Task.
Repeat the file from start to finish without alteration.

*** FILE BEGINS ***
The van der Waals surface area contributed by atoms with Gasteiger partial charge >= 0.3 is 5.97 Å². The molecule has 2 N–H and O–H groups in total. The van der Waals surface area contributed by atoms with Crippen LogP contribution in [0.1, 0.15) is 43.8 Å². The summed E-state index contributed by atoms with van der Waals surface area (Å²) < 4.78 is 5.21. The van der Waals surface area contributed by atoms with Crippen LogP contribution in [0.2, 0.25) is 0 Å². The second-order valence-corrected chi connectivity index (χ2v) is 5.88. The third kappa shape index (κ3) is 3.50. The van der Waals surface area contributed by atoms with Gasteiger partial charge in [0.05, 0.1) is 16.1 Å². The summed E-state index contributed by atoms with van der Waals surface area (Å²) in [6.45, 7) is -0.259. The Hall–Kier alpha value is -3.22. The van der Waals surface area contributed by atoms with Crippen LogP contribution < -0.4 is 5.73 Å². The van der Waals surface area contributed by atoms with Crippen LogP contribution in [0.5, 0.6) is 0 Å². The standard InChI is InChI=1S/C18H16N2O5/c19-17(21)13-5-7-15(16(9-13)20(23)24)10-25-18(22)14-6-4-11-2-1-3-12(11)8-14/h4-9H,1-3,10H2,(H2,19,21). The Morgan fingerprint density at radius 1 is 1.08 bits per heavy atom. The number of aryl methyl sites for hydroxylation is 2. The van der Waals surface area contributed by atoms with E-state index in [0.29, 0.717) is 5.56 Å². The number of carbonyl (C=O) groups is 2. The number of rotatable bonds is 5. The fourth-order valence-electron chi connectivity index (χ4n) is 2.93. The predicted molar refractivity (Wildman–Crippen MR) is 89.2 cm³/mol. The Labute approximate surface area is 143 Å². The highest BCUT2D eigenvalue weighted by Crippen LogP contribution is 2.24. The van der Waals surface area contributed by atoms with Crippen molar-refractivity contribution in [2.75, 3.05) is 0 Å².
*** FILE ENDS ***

The van der Waals surface area contributed by atoms with Gasteiger partial charge >= 0.3 is 5.97 Å². The molecule has 2 N–H and O–H groups in total. The van der Waals surface area contributed by atoms with Crippen LogP contribution in [0.1, 0.15) is 43.8 Å². The summed E-state index contributed by atoms with van der Waals surface area (Å²) < 4.78 is 5.21. The van der Waals surface area contributed by atoms with Crippen LogP contribution in [0.2, 0.25) is 0 Å². The second-order valence-corrected chi connectivity index (χ2v) is 5.88. The third kappa shape index (κ3) is 3.50. The van der Waals surface area contributed by atoms with Gasteiger partial charge in [0.05, 0.1) is 16.1 Å². The summed E-state index contributed by atoms with van der Waals surface area (Å²) in [6.45, 7) is -0.259. The Hall–Kier alpha value is -3.22. The van der Waals surface area contributed by atoms with Crippen LogP contribution < -0.4 is 5.73 Å². The van der Waals surface area contributed by atoms with Crippen LogP contribution in [0.5, 0.6) is 0 Å². The standard InChI is InChI=1S/C18H16N2O5/c19-17(21)13-5-7-15(16(9-13)20(23)24)10-25-18(22)14-6-4-11-2-1-3-12(11)8-14/h4-9H,1-3,10H2,(H2,19,21). The Morgan fingerprint density at radius 1 is 1.08 bits per heavy atom. The number of aryl methyl sites for hydroxylation is 2. The van der Waals surface area contributed by atoms with E-state index in [0.29, 0.717) is 5.56 Å². The number of carbonyl (C=O) groups is 2. The number of rotatable bonds is 5. The fourth-order valence-electron chi connectivity index (χ4n) is 2.93. The predicted molar refractivity (Wildman–Crippen MR) is 89.2 cm³/mol. The Labute approximate surface area is 143 Å². The highest BCUT2D eigenvalue weighted by Crippen LogP contribution is 2.24. The van der Waals surface area contributed by atoms with Crippen molar-refractivity contribution in [2.75, 3.05) is 0 Å².